Stormwater Best Management Practices in an Ultra-Urban Setting: Selection and Monitoring
Monitoring Case Study-Delaware Sand Filter BMPs At Airpark, Alexandria, Virginia
This case study is based on an evaluation of Delaware sand filter BMPs by Bell et al. (1995).
Two large Delaware sand filter (DSF) BMPs were constructed to treat the runoff from AirPark, a 0.7 ha (1.7 ac) commercial parking lot near National Airport in Alexandria, Virginia. Construction was completed in the fall of 1992 with funding from a grant by the Virginia Chesapeake Bay Local Assistance Department. The performance of these BMPs were monitored for six months to establish the actual pollutant removal efficiency of a DSF treating northern Virginia's acid rainfall with locally available sands. Confirmation that efficiencies in the range experienced by other jurisdictions (namely, the city of Austin, Texas) can be attained in northern Virginia would allow economic use of a greater amount of property and substantially reduce the cost of compliance by developers with the Chesapeake Bay Preservation Act.
Define the pollutant removal efficiency of the DSF BMP in the northern Virginia area.
Due to the variability found in the coefficients of permeability (k) for sand filters, determine the actual k value for the filter being monitored.
Use data on iron (Fe) in input and output samples to determine the aerobic condition of DSFs for a specific storm.
Investigate whether considerable buffering might be occurring on the asphalt surface, as evidenced by previous pH testing in the city, by collecting samples of direct rainfall from some storms. Direct rainfall samples were also used to perform limited testing on how much of the pollutant loading was occurring from wet weather atmospheric deposition.
Determine whether adsorption to sand particles is a significant component of phosphorus removal due to substantial iron and aluminum content in the filter sand by conducting Langmuir isotherm tests.
Due to anaerobic activity within the AirPark South Filter, development of a compound stormwater filter that enhances total nitrogen (TN) removal efficiency results was proposed.
Design and Operation
The South Filter was one of the first large stormwater intermittent sand filter BMPs constructed in northern Virginia, one of two filters treating stormwater runoff from a 0.8 ha (1.95 ac) commercial parking lot located just south of National Airport. Impervious surfaces cover 95 percent of the site. Following the original DSF design with steel grates and covers, the cost of the filters exceeded $100,000 due to the high cost of the grates and covers. By modifying the original design and using a slotted curb design, the actual cost of the two filters was just over $40,000.
The 0.8 ha (1.95 ac) paved lot is graded so that runoff sheet flow enters the West Filter; both sheet flow and flow along the curb line enter the South Filter (Figure 56). Reversed sloped curbs are provided at the lower ends of each filter to act as flow-splitters; once the storage capacity of the filter shell is exceeded, runoff backs up on the pavement until it flows around the nose of the reverse sloped curb and on into a curb inlet. The wedge of water stored on the pavement is part of the storage capacity of the overall BMP.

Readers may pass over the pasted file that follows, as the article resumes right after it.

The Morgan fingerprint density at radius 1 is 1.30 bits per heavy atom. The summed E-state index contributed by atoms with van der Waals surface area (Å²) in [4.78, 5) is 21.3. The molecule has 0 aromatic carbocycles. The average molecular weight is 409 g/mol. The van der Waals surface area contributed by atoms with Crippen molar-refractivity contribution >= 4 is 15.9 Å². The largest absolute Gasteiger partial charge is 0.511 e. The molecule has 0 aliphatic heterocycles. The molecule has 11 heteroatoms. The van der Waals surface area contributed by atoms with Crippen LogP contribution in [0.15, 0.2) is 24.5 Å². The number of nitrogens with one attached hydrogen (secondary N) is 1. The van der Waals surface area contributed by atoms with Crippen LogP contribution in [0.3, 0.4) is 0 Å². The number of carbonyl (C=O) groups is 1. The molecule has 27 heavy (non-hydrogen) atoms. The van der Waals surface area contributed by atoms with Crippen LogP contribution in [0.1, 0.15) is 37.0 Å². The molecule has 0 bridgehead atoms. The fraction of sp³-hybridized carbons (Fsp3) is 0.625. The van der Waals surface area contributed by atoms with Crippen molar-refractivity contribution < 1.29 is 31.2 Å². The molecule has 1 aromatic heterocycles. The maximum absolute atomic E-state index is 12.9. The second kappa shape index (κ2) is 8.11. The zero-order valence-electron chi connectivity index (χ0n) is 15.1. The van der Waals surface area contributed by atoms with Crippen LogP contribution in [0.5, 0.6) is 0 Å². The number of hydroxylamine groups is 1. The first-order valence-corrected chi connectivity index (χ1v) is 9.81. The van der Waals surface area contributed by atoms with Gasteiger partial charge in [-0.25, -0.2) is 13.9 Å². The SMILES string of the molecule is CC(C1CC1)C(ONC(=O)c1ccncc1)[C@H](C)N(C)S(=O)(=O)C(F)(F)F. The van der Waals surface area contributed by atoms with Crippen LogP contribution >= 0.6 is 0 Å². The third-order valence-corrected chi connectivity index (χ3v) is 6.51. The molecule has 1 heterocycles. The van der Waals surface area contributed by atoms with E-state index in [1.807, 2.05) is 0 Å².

After construction, both filters were found to take an inordinate amount of time to drain down. Two flat plastic drain tiles were installed along the entire length of the South Filter to decrease flow-through time and decrease the time that vehicles parked along the filter were inaccessible due to pooling of water to be treated. The outflow drain of the South Filter was also found to be approximately 5 cm (2 in) above the invert of the filter box rather than at the invert. With a bottom slope of 0.5 percent, approximately 10 m (33 ft) of the bottom filter sand remains continually saturated, creating potential anaerobic conditions. Other design parameters are provided in Table 30; where design values differ from the actual system, both values are provided.
Table 30. Design parameters
|Area of Sedimentation
|Area of Storage above Weir
|Average Filter Depth
|Maximum Depth of Ponding
|Maximum Volume of Runoff Processed by the Filter
|Runoff Coefficient for the Watershed
|Design Storm Filter will Store and Treat
|Sand Media (two samples)
|- Effective Size
|- Uniformity Coefficient
|- Iron Content
|- Aluminum Content
Monitoring problems with the West Filter required the team to shift their focus to the South Filter, where input samples could be collected from a sloping curb line uphill of the filter, and the underdrain system provided a flow rate that was much easier to monitor. Severe weather between December 1993 and April 1994, causing freezing problems in the sedimentation pools in the filters and freeze-up of the automatic monitoring equipment delayed the start of the monitoring study. Rainfall totalling 105 mm (4.13 in) fell at the airport (just across U.S. Route 1 from AirPark) immediately preceding the first sample taken for this study, so the filters had been saturated for almost two weeks immediately prior to the beginning of the monitoring effort. Active monitoring was resumed on April 4, 1994, and continued for 20 storm events through September 23, 1994.